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Tuesday, May 06, 2008

This is insane


Fuel price on 5 May 2008 at San Antonio & Charleston, Mountain View, CA
$3.99/gal unleaded; $4.25/gal super unleaded

Fuel price on 5 May 2008 at Fair Oaks & Old San Francisco Rd, Sunnyvale, CA
$3.99/gal unleaded; $4.23/gal super unleaded

This is insane. I bet regular unleaded has already passed 4 bucks in San Francisco. I'm guessing that the Chevron(?) at 19th Avenue & Junipero Serra in San Francisco, which is usually higher priced compared to other stations, has passed the $4 mark a long time ago. (I used to drive past that station often and used to note that they were a little higher priced).


I've been playing around with Microsoft Sync Toy, a free tool that can help you backup your files to another location. You can specify 5 different methods for backing up or synchronizing your data. I did not have any fancy method for backing up data in the past, I merely manually copied folders (only 4, so not such a big deal... just don't ask how wide and deep those folders are) to an external drive. So far I've only used Sync Toy once and it seems to work OK. I won't really get a good feel for it until the next time I back up. I do like how they've made the interface relatively easy for setting up source destination and target destination.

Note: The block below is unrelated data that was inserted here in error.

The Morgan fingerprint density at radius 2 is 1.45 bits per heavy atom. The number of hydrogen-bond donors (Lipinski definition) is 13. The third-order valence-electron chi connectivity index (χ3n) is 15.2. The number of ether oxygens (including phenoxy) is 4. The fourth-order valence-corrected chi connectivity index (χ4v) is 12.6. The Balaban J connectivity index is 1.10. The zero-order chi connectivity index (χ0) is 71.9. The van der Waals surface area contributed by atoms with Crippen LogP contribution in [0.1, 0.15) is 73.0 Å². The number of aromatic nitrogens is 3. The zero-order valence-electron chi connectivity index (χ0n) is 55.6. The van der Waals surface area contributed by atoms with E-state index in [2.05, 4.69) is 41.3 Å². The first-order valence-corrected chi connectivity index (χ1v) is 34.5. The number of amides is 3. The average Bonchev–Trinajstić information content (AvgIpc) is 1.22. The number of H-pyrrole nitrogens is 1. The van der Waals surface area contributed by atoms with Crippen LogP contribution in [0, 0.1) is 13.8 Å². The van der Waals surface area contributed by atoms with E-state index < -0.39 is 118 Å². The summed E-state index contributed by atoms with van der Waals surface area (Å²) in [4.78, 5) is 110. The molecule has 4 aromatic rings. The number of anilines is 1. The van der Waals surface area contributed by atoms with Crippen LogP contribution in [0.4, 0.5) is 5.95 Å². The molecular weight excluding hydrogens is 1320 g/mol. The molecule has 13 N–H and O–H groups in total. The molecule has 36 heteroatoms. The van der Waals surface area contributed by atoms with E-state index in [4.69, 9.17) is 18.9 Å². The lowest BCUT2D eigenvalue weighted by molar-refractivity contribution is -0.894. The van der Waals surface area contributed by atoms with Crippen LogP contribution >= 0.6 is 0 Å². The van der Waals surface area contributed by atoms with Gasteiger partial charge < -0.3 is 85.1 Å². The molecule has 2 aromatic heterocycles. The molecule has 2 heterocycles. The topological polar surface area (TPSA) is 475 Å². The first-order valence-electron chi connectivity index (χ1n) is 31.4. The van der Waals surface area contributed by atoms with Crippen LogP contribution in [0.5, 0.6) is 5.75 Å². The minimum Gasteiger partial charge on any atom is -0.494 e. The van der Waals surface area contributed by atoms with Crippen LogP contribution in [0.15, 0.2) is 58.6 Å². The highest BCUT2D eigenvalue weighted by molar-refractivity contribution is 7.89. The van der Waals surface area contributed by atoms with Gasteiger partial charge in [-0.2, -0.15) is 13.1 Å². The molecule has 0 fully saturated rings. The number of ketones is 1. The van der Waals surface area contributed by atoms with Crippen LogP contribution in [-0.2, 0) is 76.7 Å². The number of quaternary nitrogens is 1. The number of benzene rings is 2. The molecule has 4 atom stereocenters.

I had an appointment with a hand doctor (orthopedic surgeon) about the hard lump at the base the ring finger on my right hand. It turned out to be a ganglion cyst. He said I had three options: wait and see if it goes away on its own; aspirate it; surgery. Surgery seemed like a last resort solution. Aspiration did not appeal to me since I did not like needles. So I was leaning towards the wait and see. However Dr. S noted that the cyst must have bothered me quite a bit for me to land on his doorstep. So I agreed to being briefly tortured by the suction syringe. Like (most) blood draws, I just could not look during this procedure. And as brief as it was, these things always feel sempiternal. The lump is much smaller now and my hand is just a little sore. Most importantly, it has not affected my ability to knit. :-)


I've been thinking about my drinking water lately after the buzz about bisphenol A (BPA) from water bottles leaching into water and decided that I needed to replace my old Nalgene polycarbonate water bottles with something safer. I'm also wondering what Miss M's sippy cups are constructed from. I love my Nalgene bottles. I have used them for years and think they are great. Now I need to try to find an alternate use for them.

My old Nalgene bottles, made of polycarbonate.

Here is a Consumer Reports Article for some more info:

Here's the gist of it:

-- Bottles marked #3, #6, #7, and PC could be unsafe.

-- Bottles which are safe include: #1 PETE; #2 HPDE; #4 LDPE, #5 PP. #1 bottles tend to be single use water/soda type bottles. Some #7 bottles are BPA-free, made with polyethersulfone (PES), and won't have the "PC" marking.

-- BPA-free plastic alternatives include: polyethelene; stainless steel; aluminum with BPA-free liners.

So off I went to research my water bottle alternatives. I did not want one of those soft plastic bottles that made water taste and smell like plastic. Yuck.